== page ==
The Stress Of City Life

The pull of the cities now has much of the world’s population living in close proximity to their neighbors. The exodus by the jaundiced few barely makes a dent in the drift. The advantages of urban life are many and obvious, but the planners and architects often overlook the disadvantages.

Schnell et al decided to take another look at the current “comfort level” in urban living (1). The attached micro-sensors and questionnaires to 36 young, healthy university students and set them loose in Tel Aviv for a year.

 Tel Aviv can be hot and humid, but cold in the winter. The students took this in their stride. The city noise level was a bigger stressor but not one that gave them a lot of trouble. The air pollution, carbon monoxide was measured  and was at a level that they didn’t notice, so for example when they went from a busy street into a building or into a park, they weren’t aware of a comfort level change.

The big stressor was “social load” which means crowding with people with loud voices. I can get behind that. If you’ve been stuck in close proximity with a several people using their cell phones you will certainly have felt the high social load as they all raise their voices to talk into the phones as the microphones are nowhere near their mouths and everyone else turns up their volume to make themselves heard.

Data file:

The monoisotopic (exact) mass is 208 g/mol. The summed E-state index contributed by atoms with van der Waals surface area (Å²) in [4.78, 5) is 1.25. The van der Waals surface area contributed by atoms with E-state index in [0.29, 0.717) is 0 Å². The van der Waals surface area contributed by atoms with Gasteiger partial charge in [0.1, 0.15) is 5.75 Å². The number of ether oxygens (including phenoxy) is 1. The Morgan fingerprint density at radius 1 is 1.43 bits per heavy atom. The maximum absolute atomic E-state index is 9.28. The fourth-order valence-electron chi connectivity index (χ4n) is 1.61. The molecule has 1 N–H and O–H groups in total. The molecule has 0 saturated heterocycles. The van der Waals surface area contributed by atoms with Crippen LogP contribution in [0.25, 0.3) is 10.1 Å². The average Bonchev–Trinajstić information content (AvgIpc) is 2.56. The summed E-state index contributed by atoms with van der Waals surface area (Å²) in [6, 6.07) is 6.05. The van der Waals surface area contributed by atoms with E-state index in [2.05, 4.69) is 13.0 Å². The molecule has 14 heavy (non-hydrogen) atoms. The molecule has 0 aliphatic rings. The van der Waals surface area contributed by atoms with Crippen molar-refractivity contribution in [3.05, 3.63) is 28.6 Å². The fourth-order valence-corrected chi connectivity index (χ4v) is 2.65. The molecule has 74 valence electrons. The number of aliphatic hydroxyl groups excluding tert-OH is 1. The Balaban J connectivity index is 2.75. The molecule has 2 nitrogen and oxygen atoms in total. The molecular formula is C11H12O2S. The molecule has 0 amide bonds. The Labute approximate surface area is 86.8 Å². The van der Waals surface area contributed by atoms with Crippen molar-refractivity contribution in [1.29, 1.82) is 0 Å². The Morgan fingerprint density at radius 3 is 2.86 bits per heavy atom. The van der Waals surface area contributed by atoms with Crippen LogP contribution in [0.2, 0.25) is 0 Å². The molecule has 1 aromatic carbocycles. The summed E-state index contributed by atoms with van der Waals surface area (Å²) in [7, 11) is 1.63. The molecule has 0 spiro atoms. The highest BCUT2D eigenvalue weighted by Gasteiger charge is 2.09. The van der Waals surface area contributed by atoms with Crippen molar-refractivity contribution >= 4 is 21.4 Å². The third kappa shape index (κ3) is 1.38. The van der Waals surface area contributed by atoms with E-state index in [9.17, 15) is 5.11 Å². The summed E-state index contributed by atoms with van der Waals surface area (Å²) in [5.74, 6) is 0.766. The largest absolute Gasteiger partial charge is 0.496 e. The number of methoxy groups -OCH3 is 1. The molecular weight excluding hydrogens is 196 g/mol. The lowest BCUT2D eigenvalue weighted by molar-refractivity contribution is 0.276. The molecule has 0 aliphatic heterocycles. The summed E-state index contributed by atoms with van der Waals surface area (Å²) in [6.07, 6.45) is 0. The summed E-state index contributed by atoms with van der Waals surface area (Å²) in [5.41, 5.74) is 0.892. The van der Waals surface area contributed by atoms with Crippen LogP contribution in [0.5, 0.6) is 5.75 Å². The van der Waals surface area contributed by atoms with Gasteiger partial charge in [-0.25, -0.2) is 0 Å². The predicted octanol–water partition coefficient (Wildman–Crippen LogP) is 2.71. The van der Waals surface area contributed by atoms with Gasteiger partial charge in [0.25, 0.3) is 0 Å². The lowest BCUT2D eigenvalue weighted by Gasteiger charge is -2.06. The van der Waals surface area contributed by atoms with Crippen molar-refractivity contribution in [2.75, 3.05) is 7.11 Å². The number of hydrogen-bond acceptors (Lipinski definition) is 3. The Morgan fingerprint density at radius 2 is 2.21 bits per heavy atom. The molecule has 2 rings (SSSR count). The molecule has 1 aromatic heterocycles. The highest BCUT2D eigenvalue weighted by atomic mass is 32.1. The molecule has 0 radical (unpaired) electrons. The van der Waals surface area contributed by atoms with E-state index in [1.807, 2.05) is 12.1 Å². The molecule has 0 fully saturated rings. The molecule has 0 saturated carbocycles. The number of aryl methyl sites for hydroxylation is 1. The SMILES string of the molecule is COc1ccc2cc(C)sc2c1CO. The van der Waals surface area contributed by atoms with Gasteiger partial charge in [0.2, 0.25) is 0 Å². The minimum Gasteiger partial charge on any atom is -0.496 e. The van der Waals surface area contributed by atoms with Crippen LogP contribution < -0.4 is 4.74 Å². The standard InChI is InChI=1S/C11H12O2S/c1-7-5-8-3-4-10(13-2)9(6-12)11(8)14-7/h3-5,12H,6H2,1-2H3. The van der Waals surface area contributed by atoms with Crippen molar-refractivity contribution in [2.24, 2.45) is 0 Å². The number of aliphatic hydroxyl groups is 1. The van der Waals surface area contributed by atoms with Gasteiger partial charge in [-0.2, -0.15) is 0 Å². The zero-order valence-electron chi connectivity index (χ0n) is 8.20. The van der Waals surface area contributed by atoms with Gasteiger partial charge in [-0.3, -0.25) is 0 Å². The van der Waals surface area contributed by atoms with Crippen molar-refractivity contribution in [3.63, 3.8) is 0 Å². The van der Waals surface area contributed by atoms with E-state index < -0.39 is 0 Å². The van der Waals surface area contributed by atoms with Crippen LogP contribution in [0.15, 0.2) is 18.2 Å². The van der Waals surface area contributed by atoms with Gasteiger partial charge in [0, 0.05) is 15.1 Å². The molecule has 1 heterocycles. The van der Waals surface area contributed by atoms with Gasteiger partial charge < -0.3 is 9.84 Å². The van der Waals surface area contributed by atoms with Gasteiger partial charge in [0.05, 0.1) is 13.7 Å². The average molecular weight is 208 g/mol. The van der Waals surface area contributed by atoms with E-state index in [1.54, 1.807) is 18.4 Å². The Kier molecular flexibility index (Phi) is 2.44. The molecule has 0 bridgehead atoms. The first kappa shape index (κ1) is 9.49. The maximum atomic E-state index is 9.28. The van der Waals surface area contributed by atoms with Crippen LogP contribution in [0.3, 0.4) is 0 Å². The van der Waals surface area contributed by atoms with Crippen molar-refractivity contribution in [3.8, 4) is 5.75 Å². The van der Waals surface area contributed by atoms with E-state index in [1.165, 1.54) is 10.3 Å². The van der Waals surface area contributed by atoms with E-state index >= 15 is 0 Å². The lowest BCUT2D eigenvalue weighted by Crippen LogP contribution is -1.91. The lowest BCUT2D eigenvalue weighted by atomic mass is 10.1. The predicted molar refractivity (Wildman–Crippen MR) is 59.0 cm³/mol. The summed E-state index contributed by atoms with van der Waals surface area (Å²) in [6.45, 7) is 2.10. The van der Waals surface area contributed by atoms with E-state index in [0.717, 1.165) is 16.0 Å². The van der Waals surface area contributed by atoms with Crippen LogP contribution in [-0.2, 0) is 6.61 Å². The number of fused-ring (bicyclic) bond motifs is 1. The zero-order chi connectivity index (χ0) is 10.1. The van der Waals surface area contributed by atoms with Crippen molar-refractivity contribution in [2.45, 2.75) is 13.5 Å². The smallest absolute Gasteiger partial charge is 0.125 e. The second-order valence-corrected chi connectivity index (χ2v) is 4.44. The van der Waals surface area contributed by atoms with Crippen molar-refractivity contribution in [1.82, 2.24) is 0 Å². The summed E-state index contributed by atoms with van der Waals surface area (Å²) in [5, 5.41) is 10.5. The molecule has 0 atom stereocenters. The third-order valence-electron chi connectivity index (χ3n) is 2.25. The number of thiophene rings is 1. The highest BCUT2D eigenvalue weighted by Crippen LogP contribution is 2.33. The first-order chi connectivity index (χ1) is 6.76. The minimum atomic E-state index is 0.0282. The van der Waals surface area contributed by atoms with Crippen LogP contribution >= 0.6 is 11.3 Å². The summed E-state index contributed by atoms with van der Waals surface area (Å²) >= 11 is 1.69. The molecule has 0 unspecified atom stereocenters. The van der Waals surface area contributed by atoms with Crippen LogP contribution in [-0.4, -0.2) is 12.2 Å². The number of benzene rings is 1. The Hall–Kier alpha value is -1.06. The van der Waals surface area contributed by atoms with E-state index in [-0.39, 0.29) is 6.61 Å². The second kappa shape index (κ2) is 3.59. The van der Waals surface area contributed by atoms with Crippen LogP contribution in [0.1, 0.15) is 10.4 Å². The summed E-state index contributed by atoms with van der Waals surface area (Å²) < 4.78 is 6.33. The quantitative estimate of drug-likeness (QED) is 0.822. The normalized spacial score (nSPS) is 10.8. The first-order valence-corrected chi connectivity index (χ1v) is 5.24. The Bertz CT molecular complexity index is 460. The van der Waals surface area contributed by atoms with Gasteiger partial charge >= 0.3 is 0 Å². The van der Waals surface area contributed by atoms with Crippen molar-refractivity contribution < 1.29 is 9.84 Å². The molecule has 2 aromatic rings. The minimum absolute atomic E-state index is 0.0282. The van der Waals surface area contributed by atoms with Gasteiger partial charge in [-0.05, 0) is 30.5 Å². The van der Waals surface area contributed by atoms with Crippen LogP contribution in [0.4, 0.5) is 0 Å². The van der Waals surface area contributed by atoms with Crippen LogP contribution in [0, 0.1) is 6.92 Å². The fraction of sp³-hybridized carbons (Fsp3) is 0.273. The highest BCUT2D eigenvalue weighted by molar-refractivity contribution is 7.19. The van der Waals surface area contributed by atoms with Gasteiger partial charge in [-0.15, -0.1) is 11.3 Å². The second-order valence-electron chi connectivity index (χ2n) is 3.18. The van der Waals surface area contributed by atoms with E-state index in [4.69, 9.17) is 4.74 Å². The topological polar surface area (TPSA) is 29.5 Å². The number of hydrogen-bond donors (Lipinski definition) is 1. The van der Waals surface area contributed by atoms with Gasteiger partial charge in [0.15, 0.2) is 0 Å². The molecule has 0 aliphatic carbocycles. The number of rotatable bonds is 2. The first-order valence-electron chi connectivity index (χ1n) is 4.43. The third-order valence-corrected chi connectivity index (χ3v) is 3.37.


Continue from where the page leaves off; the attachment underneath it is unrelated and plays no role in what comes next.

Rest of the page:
At a party, after half an hour of drinking, it’s usual for the volume to have shifted up by 20 decibels or so, but in a pedestrian area it’s not good. Even the ubiquitous earbuds with the iPods don’t shut it out unless the volume is turned up to damaging levels. Quiet cities would be wonderful; electric cars and polite people is clearly the way forward.

This study is interesting, but didn’t have a big enough Awe-factor for some. The Guardian’s Improbable column (2) drew my attention to the News Alert quoting the research (3). The alert stresses that the carbon monoxide pollution was having a narcotic effect on the students and mitigating the affects of noise and social load, so was a good thing with no long term harmful effects.

I have read the original paper several times now and there is no mention of that. I wonder what sort of polluted air the News Alert author has been breathing? Too much CO, perhaps?

  1.  Schnell et al, J. Env. Monitoring & assessment, doi:10.1007/s10661-011-2286-1

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